“BJP Will Win 20 To 21 Seats In Karnataka”
“Designation or not, I am contributing in my own way to ensure that the BJP wins maximum number of seats in order to make Narendra Modi the Prime Minister. It is the call of destiny that we strive to fulfill this historical national duty,” former chief minister B S Yeddyurappa told S A Hemantha Kumar, Special Correspondent, over phone from his home town of Shikaripur in Shimoga district.
Yeddyurappa is contesting the parliamentary elections from Shimoga constituency and is pitted against Geeta Shivarajkumar, daughter of former chief minister the late S Bangarappa and daughter-in-law of hero of Kannada tinsel world the late Dr Rajkumar. He is also facing Manjunath Bhandary of the Congress.
Despite being street-smart and an expert in the art of winning elections, Yeddyurappa, however, humbly said, “I will never consider my opponents as weak and will not look at them with contempt. They deserve all my respects. I have been in public life for the last five decades. I can say with authority that no two elections are same and every election is a challenge. There is no question of being complacent or over-confident and I will not leave anything to chance.” He further said: “Ultimately people are the masters. They will decide what needs to be done.” Excerpts:
Are you feeling suffocated after your return to BJP? It looks like that you are not happy.
Not at all. I am in my home. Yes, the pain of having left the home will be there but I have learnt to say let bygones be bygones. Moreover, I have taken this development—return to BJP—philosophically. Destiny wanted me to work for Modi and hence I am here once again. I am happy that I am contributing in my own way. I had been to almost 16 Lok Sabha constituencies apart from campaigning in my own constituency of Shimoga.
You have not been given any designation.
How does it matter? Designation or no designation I am being received positively by the people and the workers. It makes no difference. I am man of the masses and I belong to the people, farmers, downtrodden. That is enough.
How many seats is the BJP going to win this time?
We had won 19 in 2009 when I was the chief minister. Much water has flowed down in all streams of politics. My objective is to retain all 19 and also win a few more, say up to 21 or 22. Let’s see. I have been striving towards that end.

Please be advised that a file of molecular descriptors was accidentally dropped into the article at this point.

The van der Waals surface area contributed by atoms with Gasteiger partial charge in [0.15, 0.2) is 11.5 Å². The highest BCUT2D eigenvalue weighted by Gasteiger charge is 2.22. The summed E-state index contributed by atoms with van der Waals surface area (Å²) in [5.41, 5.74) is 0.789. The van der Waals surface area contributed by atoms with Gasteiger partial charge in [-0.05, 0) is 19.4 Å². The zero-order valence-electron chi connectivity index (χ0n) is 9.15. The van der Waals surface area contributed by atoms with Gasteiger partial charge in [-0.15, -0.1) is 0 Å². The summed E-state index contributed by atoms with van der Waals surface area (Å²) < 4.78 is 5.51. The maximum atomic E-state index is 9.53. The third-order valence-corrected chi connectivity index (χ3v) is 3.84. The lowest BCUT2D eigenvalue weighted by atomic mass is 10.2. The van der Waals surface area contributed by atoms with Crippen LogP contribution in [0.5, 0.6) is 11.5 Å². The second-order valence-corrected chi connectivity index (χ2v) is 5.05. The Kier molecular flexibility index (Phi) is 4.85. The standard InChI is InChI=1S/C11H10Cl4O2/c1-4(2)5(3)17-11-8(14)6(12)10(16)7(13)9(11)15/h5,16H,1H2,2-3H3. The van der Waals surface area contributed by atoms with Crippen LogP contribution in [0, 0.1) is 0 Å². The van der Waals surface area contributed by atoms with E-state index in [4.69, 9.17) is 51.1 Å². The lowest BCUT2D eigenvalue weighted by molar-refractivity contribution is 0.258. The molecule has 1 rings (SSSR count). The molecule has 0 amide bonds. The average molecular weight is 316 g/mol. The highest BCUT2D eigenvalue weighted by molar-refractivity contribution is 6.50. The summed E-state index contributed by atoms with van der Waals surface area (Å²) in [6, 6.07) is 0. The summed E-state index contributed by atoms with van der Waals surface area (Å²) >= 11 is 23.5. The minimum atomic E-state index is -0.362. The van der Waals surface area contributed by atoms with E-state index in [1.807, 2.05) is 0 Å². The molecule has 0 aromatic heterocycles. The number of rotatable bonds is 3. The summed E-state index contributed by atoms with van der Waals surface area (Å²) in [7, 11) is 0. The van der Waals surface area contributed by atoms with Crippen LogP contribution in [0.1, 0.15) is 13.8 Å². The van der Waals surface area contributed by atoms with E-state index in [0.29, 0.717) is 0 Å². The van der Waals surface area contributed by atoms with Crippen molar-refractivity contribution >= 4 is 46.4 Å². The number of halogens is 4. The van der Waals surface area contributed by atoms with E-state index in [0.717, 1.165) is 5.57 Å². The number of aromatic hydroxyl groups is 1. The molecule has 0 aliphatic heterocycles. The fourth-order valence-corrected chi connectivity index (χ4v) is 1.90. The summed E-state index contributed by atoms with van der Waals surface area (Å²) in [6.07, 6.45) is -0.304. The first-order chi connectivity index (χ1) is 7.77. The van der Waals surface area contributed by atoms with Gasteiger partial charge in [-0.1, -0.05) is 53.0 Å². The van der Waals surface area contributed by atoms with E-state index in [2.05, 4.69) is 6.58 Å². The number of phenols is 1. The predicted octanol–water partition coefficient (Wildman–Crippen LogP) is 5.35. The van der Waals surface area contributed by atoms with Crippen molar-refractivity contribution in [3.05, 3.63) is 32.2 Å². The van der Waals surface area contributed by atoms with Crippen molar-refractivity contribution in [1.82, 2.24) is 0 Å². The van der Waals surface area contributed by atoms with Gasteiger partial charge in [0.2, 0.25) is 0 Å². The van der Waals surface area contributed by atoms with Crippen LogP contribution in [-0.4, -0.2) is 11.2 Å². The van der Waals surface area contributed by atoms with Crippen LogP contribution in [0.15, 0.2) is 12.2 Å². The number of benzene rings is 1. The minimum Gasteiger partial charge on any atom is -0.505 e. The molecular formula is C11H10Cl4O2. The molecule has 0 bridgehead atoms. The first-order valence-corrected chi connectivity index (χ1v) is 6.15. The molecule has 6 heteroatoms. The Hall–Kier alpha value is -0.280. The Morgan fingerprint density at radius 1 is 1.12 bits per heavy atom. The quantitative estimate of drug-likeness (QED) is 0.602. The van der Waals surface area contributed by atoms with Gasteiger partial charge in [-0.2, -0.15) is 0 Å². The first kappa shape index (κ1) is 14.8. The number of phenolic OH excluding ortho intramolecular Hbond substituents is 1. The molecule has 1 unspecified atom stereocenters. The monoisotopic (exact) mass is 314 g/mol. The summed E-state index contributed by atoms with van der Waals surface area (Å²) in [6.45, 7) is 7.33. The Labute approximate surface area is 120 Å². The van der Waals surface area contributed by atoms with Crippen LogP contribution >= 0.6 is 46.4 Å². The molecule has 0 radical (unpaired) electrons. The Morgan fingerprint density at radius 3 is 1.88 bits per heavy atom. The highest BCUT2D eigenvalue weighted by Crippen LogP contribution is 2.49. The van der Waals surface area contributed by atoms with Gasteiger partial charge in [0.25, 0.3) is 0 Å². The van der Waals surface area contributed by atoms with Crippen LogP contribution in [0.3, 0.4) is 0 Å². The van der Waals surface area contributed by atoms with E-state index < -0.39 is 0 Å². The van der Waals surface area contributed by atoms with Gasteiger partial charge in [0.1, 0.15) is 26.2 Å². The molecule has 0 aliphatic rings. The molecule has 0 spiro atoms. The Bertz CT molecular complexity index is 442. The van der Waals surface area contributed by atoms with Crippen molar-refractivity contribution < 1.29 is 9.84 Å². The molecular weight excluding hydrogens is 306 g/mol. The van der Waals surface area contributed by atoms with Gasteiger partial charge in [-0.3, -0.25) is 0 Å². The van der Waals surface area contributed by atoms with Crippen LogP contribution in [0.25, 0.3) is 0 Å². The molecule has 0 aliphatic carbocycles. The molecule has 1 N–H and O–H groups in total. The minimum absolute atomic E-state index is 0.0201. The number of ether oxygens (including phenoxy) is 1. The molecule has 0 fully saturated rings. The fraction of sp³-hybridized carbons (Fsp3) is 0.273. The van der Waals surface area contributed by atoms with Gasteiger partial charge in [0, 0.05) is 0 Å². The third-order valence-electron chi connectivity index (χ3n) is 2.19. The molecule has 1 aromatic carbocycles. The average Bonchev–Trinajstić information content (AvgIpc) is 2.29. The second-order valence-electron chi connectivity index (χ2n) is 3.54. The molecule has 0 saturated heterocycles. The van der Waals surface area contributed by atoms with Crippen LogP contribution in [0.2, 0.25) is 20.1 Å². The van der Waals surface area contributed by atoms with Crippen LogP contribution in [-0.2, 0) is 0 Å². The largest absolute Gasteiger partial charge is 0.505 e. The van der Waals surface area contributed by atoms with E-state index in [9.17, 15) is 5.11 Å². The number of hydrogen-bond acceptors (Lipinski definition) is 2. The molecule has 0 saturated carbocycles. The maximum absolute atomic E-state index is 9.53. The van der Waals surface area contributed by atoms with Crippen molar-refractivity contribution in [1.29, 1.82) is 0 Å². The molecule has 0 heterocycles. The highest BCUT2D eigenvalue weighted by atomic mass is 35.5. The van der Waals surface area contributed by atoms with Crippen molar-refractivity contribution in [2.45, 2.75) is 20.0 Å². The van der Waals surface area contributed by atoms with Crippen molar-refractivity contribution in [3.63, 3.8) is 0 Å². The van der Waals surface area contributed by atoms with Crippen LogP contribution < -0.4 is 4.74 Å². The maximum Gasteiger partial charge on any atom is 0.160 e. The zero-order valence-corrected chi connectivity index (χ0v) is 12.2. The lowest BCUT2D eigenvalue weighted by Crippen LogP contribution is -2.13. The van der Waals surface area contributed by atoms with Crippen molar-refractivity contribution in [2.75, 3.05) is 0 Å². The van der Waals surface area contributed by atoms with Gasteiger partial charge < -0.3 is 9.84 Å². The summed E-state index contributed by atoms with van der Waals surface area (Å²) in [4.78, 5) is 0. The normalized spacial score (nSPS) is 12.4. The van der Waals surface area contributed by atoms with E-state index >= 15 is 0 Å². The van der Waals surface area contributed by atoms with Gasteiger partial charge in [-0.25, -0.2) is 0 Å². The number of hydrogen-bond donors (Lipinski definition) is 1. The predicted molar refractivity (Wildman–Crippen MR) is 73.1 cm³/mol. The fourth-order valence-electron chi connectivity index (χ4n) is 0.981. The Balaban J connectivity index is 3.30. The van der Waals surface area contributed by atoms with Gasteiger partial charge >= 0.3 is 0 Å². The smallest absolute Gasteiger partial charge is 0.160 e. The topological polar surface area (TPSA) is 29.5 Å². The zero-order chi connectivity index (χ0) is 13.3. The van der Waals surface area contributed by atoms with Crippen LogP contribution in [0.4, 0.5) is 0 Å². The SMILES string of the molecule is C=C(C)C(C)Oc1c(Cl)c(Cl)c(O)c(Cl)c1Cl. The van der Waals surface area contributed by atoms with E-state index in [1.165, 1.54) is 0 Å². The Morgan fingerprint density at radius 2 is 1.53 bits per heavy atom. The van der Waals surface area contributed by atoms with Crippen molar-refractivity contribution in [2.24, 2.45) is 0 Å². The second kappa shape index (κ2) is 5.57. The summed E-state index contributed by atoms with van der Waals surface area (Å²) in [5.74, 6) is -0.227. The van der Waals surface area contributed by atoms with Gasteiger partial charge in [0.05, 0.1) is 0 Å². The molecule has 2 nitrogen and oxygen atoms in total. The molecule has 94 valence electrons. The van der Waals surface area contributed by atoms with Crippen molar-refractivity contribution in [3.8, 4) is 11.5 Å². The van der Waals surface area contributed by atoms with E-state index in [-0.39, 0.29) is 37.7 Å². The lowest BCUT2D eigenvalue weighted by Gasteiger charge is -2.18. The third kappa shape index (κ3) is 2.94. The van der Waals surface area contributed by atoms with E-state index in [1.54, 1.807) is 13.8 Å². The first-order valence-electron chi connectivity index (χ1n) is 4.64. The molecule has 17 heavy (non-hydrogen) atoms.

ANANTH KUMAR FACES AN UPHILL TASK
Perhaps for the first time in his electoral career, spanning over about 18 years, which he commenced from Bangalore South in 1996, BJP national general secretary Ananth Kumar has been facing a real uphill task for host of reasons that includes within the party as well as outside. Firstly, Ananth Kumar is pitted against Nandan Nilekani, IT Czar, a candidate personally chosen by none other than Congress President Sonia Gandhi. In that way, the Congress high command has sent a categorical message to the state unit, the district unit as well as the block unit of the Congress as well as to the corporators, MLAs and ministers under Bangalore South that it is their responsibility to ensure Nilekani’s victory. A senior Congress leader confided on the conditions of anonymity: “Ananth Kumar’s cutting edge for victory was provided by our own Congress MLAs and corporators for various considerations. In a way, Ananth managed to have a sub-rosa deal with our elected representatives. In turn, he used to help them in various ways. But it has now been realised by our seniors that enough is enough and this ‘notional leader’ needs to be shown his place. All our Congress party workers, corporators, and legislators are working with a missionary zeal, mostly due to fear of high command’s wrath. It is this that has made Ananth’s task very difficult this time”